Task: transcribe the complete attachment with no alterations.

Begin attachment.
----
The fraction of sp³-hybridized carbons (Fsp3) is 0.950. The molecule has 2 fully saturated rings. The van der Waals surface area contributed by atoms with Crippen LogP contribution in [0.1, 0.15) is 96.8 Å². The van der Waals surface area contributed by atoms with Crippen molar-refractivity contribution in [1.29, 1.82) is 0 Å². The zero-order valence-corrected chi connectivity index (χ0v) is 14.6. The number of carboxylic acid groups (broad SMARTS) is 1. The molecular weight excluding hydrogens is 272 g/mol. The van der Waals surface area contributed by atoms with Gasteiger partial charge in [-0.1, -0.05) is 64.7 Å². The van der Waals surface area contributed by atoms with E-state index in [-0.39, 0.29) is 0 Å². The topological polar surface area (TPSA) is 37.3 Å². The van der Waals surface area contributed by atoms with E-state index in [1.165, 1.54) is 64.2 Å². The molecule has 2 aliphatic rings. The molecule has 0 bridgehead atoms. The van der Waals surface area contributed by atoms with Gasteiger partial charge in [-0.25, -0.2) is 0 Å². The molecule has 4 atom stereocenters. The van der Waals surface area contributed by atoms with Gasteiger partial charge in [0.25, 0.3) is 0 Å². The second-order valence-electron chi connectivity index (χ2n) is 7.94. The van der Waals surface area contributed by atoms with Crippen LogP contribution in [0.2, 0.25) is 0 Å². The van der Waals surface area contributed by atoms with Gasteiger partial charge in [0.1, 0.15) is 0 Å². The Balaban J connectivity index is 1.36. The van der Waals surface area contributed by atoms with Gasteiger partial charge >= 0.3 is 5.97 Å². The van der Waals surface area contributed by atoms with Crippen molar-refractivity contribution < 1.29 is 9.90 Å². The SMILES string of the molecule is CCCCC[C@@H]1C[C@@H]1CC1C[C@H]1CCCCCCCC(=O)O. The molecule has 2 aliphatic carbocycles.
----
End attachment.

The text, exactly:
The fraction of sp³-hybridized carbons (Fsp3) is 0.950. The molecule has 2 fully saturated rings. The van der Waals surface area contributed by atoms with Crippen LogP contribution in [0.1, 0.15) is 96.8 Å². The van der Waals surface area contributed by atoms with Crippen molar-refractivity contribution in [1.29, 1.82) is 0 Å². The zero-order valence-corrected chi connectivity index (χ0v) is 14.6. The number of carboxylic acid groups (broad SMARTS) is 1. The molecular weight excluding hydrogens is 272 g/mol. The van der Waals surface area contributed by atoms with Gasteiger partial charge in [-0.1, -0.05) is 64.7 Å². The van der Waals surface area contributed by atoms with E-state index in [-0.39, 0.29) is 0 Å². The topological polar surface area (TPSA) is 37.3 Å². The van der Waals surface area contributed by atoms with E-state index in [1.165, 1.54) is 64.2 Å². The molecule has 2 aliphatic rings. The molecule has 0 bridgehead atoms. The van der Waals surface area contributed by atoms with Gasteiger partial charge in [-0.25, -0.2) is 0 Å². The molecule has 4 atom stereocenters. The van der Waals surface area contributed by atoms with Gasteiger partial charge in [0.25, 0.3) is 0 Å². The second-order valence-electron chi connectivity index (χ2n) is 7.94. The van der Waals surface area contributed by atoms with Crippen LogP contribution in [0.2, 0.25) is 0 Å². The van der Waals surface area contributed by atoms with Gasteiger partial charge in [0.1, 0.15) is 0 Å². The Balaban J connectivity index is 1.36. The van der Waals surface area contributed by atoms with Gasteiger partial charge >= 0.3 is 5.97 Å². The van der Waals surface area contributed by atoms with Crippen molar-refractivity contribution < 1.29 is 9.90 Å². The SMILES string of the molecule is CCCCC[C@@H]1C[C@@H]1CC1C[C@H]1CCCCCCCC(=O)O. The molecule has 2 aliphatic carbocycles.